Consequently, you want to make sure you’re on the same page with your insurance company and agent when you take out your policy.

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Insuring Aftermarket Parts

The insurance company has a lot of latitude for how they cover aftermarket parts. State regulations governing insurance coverage for performance parts are minimal.

The government requires that insurance companies pay claims in one of two ways: using the vehicle’s replacement cost or using the vehicle’s cash value.

Replacement Cost

The replacement cost method pays out the amount it would take to restore the car to its pre-accident condition. This cost can be difficult to estimate, particularly if your car has been heavily modified.

A good chance exists that there will be a discrepancy between what you claim your aftermarket parts are worth and what the insurance adjuster claims they’re worth.

This discrepancy is why you always want to keep your receipts when you buy performance parts for your car.

Cash Value

The cash value method pays out the vehicle’s market value at the time of the accident. You’ve probably heard of the various “blue books” that value cars. The insurance adjuster uses one of these books to determine your car’s market value.

Blue books don’t take aftermarket parts into consideration. So if your car is modified and your insurance company uses the cash value method, this method isn’t likely to work out in your favor.

Covering Your Aftermarket Parts

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Standard insurance coverage is likely to undervalue your aftermarket parts in a claim situation so you’ll probably want to take extra steps to make sure these parts are insured at the level you need.

The two most common ways to cover your aftermarket parts are by purchasing custom parts and equipment (CPE) coverage or buying an agreed value or stated value policy.

Custom Parts and Equipment (CPE) Coverage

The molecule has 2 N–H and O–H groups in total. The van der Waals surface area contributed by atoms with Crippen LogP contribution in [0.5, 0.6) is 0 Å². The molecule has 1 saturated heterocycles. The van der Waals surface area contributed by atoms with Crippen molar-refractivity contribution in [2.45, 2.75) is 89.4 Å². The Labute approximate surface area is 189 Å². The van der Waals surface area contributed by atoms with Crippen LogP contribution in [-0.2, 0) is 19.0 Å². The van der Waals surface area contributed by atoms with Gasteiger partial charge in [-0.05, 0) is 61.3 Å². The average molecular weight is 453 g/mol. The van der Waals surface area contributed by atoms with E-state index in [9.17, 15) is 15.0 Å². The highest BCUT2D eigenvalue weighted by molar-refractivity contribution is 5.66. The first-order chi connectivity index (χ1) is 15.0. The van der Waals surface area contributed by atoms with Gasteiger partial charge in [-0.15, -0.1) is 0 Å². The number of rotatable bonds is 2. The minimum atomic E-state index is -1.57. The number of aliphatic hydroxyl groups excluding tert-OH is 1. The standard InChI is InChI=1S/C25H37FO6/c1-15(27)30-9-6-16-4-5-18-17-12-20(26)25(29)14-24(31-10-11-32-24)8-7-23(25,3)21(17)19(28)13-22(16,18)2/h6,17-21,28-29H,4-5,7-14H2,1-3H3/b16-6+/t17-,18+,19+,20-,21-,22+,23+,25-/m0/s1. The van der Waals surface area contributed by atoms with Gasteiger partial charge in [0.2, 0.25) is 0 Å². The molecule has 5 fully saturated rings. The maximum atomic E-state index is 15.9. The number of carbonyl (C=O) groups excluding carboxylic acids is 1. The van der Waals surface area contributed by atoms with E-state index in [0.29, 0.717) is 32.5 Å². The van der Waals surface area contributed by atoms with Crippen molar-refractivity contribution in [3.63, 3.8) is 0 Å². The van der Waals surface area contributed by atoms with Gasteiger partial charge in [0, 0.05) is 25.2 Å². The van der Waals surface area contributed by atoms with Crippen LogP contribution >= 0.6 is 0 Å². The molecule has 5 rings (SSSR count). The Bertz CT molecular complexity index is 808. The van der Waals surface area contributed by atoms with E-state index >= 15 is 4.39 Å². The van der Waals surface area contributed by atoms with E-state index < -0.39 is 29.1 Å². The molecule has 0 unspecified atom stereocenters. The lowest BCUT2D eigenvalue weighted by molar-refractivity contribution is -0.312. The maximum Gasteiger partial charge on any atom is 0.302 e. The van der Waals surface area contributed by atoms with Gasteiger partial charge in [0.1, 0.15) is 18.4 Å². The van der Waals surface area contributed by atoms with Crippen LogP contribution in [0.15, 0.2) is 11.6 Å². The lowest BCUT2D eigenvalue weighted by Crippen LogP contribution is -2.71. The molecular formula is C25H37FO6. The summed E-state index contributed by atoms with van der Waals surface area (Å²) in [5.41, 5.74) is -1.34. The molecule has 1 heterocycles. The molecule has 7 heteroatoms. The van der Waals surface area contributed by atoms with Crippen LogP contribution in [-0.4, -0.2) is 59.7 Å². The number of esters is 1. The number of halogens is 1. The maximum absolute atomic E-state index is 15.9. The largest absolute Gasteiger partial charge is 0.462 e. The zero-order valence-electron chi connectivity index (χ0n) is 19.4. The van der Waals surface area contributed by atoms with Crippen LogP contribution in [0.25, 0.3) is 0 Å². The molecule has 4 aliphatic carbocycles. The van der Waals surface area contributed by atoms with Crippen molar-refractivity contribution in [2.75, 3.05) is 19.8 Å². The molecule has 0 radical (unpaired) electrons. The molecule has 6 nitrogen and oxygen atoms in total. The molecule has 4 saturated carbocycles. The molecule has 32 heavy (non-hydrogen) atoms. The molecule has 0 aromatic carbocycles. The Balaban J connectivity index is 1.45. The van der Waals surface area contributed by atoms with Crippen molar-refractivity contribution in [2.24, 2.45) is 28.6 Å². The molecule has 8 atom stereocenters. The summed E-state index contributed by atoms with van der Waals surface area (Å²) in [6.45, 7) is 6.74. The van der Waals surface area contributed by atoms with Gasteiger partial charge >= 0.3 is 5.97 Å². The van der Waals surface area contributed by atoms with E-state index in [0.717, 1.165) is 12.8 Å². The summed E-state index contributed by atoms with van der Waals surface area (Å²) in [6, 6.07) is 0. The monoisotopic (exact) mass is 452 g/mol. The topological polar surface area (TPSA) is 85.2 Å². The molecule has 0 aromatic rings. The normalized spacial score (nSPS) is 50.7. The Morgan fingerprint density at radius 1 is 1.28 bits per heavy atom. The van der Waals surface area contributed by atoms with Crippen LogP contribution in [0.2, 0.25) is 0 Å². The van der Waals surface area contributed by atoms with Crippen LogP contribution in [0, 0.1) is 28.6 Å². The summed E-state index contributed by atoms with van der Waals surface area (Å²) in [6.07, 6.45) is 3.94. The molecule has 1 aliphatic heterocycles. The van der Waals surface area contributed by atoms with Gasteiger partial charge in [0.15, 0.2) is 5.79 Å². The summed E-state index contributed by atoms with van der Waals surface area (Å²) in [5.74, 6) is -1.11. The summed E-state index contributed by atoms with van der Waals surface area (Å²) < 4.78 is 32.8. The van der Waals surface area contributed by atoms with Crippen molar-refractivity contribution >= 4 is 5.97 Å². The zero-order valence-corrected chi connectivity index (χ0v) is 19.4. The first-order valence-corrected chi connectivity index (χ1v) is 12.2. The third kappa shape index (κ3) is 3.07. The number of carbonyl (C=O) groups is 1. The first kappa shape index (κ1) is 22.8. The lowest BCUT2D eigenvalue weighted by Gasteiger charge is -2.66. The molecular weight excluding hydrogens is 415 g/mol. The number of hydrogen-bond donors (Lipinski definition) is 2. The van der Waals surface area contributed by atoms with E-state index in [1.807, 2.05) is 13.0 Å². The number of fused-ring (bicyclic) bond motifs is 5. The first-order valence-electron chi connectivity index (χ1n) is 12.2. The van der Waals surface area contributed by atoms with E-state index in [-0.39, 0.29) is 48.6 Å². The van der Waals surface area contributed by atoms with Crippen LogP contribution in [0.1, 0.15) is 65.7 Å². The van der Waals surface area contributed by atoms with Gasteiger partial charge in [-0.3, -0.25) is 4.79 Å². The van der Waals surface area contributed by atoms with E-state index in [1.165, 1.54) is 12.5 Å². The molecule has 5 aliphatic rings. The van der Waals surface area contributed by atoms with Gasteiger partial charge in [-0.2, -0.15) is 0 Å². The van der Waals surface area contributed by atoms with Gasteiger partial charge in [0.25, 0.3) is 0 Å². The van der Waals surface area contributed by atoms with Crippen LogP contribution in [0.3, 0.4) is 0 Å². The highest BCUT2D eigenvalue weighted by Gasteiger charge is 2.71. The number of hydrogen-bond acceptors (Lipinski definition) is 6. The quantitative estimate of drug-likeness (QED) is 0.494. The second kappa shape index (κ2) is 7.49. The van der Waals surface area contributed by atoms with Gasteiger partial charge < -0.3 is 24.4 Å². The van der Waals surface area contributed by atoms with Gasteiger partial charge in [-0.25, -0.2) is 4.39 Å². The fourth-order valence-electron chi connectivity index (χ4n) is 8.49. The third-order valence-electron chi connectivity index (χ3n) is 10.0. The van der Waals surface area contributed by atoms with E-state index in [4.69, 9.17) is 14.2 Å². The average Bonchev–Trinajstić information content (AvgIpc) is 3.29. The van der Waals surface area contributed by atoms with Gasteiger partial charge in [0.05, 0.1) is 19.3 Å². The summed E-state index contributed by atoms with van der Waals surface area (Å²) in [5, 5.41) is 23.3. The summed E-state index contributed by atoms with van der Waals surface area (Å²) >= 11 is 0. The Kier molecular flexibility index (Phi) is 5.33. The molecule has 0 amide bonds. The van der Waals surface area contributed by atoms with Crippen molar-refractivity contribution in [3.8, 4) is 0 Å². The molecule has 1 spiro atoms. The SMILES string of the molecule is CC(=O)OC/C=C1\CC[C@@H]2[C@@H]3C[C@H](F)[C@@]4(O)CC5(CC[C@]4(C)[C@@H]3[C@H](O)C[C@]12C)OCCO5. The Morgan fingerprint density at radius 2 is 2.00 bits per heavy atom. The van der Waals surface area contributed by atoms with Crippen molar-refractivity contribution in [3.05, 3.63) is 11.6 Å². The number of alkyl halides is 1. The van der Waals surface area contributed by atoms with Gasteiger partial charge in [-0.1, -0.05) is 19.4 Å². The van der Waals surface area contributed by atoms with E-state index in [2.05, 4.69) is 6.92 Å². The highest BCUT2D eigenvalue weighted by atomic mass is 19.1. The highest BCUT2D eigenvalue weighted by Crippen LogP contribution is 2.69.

CPE coverage exists solely for aftermarket parts. To be eligible to buy this insurance, you must carry both comprehensive and collision coverage on your vehicle. CPE coverage is usually subject to the same deductibles as your comprehensive and collision policy.

Before buying a CPE policy, it’s important to understand exactly what it covers. They’re not all the same. There’s no guarantee that a CPE policy covers your specific aftermarket products but here are some common items these policies cover:

  • Customized wheels and rims
  • Special tires, such as racing tires or oversize tires
  • Stereo and TV equipment
  • Custom paint jobs
  • Aftermarket seats
  • Running boards, fog lights, bed liners, trailer hitches, and so forth

This list isn’t exhaustive. If you have an aftermarket item that isn’t listed, you can probably shop around and find a CPE policy that covers it.

These policies vary in price based on the scope and amount of coverage. If you have expensive aftermarket parts and want to ensure them at full value, your premiums will undoubtedly be expensive.

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Agreed Value/Stated Value Policy

Another option is to purchase an agreed value or a stated value policy. These policies represent up-front agreements with your insurance company to cover your vehicle at a certain value that may differ from its blue-book value or replacement cost.